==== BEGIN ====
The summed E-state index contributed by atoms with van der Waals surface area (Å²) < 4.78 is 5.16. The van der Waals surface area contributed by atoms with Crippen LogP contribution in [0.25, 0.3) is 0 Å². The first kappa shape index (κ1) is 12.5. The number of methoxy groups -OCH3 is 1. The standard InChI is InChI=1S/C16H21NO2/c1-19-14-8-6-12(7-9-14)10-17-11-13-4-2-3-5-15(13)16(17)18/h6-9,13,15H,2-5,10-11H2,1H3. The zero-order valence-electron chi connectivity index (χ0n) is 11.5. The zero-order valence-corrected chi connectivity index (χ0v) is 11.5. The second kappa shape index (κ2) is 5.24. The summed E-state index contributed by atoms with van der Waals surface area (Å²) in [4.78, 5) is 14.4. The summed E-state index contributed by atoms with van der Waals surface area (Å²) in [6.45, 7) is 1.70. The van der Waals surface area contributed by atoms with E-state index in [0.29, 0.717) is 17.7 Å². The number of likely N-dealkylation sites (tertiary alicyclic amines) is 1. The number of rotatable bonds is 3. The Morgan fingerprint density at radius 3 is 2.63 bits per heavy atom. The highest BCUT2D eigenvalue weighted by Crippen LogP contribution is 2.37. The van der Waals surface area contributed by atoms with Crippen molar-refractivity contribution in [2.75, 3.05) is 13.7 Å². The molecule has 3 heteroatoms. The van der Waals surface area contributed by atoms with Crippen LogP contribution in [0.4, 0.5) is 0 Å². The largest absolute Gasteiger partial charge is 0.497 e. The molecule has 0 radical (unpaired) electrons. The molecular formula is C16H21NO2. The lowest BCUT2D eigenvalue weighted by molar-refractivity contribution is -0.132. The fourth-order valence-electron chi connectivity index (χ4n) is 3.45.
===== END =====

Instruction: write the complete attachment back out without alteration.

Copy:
The summed E-state index contributed by atoms with van der Waals surface area (Å²) < 4.78 is 5.16. The van der Waals surface area contributed by atoms with Crippen LogP contribution in [0.25, 0.3) is 0 Å². The first kappa shape index (κ1) is 12.5. The number of methoxy groups -OCH3 is 1. The standard InChI is InChI=1S/C16H21NO2/c1-19-14-8-6-12(7-9-14)10-17-11-13-4-2-3-5-15(13)16(17)18/h6-9,13,15H,2-5,10-11H2,1H3. The zero-order valence-electron chi connectivity index (χ0n) is 11.5. The zero-order valence-corrected chi connectivity index (χ0v) is 11.5. The second kappa shape index (κ2) is 5.24. The summed E-state index contributed by atoms with van der Waals surface area (Å²) in [4.78, 5) is 14.4. The summed E-state index contributed by atoms with van der Waals surface area (Å²) in [6.45, 7) is 1.70. The van der Waals surface area contributed by atoms with E-state index in [0.29, 0.717) is 17.7 Å². The number of likely N-dealkylation sites (tertiary alicyclic amines) is 1. The number of rotatable bonds is 3. The Morgan fingerprint density at radius 3 is 2.63 bits per heavy atom. The highest BCUT2D eigenvalue weighted by Crippen LogP contribution is 2.37. The van der Waals surface area contributed by atoms with Crippen molar-refractivity contribution in [2.75, 3.05) is 13.7 Å². The molecule has 3 heteroatoms. The van der Waals surface area contributed by atoms with Crippen LogP contribution in [0.4, 0.5) is 0 Å². The largest absolute Gasteiger partial charge is 0.497 e. The molecule has 0 radical (unpaired) electrons. The molecular formula is C16H21NO2. The lowest BCUT2D eigenvalue weighted by molar-refractivity contribution is -0.132. The fourth-order valence-electron chi connectivity index (χ4n) is 3.45.